Euthanasia bill 'not workable in its present state' - Committee
Parliament's justice committee has reported its findings on the End of Life Choice Bill, saying it could not agree on "many substantial issues" and that the bill is "not workable in its current state".
The committee has reported its findings on the euthanasia legislation back to the House this afternoon, after hearing 15 months' worth of submissions.
Nearly 38,000 submissions were heard by MPs on the End of Life Choice Bill which would allow assisted dying for those terminally ill, likely to die within six months and experiencing "unbearable suffering".
Read the full report here
The report said the eight members of this committee held "diverse views".
"We decided to report the bill back with minor, technical, and consequential amendments only. We leave it to the full membership of the House to resolve the broader policy matters."
ACT Leader David Seymour, the MP in charge of the bill, said the changes would include:
• Aligning the bill with existing legislation and regulations
• Strengthening the complaints process by explicitly including options for the registrar to refer cases to the police, health and disability commissioner, coroner, or other authority.
• Making explicit stating that if coercion is suspected at any point in the process the person becomes ineligible for assisted dying.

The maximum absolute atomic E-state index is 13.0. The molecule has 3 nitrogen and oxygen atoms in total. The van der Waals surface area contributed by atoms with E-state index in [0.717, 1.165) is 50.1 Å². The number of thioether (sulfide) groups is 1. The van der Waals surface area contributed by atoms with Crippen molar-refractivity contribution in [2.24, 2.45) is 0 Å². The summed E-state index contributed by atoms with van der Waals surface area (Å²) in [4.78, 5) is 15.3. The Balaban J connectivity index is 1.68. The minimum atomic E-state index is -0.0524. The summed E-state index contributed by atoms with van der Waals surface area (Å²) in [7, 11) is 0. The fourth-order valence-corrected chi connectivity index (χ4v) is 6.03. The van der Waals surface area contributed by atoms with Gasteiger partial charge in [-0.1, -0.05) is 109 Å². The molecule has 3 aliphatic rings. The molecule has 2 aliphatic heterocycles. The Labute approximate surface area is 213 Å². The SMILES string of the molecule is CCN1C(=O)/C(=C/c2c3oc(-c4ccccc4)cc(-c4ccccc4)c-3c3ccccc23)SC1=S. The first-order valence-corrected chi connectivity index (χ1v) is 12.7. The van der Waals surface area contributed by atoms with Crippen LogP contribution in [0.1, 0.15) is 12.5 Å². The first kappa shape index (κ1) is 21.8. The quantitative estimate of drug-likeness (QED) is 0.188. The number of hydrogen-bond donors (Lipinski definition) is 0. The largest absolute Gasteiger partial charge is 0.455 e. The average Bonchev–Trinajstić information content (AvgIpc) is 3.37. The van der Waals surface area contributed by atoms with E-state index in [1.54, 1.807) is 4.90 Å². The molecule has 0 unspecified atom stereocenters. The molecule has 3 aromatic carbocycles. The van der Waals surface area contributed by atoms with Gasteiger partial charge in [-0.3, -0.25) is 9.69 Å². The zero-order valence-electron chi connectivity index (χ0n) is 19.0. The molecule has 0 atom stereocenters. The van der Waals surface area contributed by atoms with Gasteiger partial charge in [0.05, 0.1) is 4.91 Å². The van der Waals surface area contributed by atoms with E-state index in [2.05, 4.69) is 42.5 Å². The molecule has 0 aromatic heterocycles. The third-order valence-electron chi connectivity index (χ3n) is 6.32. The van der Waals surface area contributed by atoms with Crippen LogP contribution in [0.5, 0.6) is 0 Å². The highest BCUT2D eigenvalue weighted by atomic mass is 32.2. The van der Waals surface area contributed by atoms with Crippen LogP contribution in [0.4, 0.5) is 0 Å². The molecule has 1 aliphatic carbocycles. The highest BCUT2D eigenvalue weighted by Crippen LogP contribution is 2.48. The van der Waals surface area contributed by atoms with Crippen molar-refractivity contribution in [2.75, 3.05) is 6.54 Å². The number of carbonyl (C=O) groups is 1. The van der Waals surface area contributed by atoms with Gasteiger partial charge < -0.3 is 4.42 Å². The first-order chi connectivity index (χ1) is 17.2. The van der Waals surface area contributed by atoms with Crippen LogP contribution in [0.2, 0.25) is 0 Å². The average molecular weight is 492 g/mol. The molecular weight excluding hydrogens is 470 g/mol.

• Making explicit stating that life insurance contracts must be valid in the case of an assisted death.
The report said that 90 percent of the 36,700 written submissions opposed the bill.
"We note that the majority of written submissions discussed only whether assisted dying should be allowed in principle."
The Bill is likely to come back for a second reading next month and MPs will cast a conscience vote - following their personal views rather than a party line.
Prime Minister Jacinda Ardern has said she will be voting in favour.
"I understand those deeply held convictions that means they'll be opposed to it. My view is the best way that I can allow people to make their own decisions is actually giving them access to that choice."
It's still not clear whether the bill will have enough support once it returns to Parliament.
National MP Maggie Barry sat on the justice committee which heard submissions over 15 months. Photo: RNZ / Jane Patterson
National MP Maggie Barry sat on the committee and said earlier today she thought political opposition to the bill may have hardened after the lengthy, and often harrowing, consultation period.
"As is often the case Members of Parliament will vote something through to the first reading so that there can be a discussion, a select committee process, and this has been a long one.
"By hearing all the people that asked to be heard there has been a very robust engagement with the public of New Zealand."
People from New Zealand's Pacific communities rallied at Parliament against the bill today, saying the legislation compounded poor health outcomes for the Pacific community.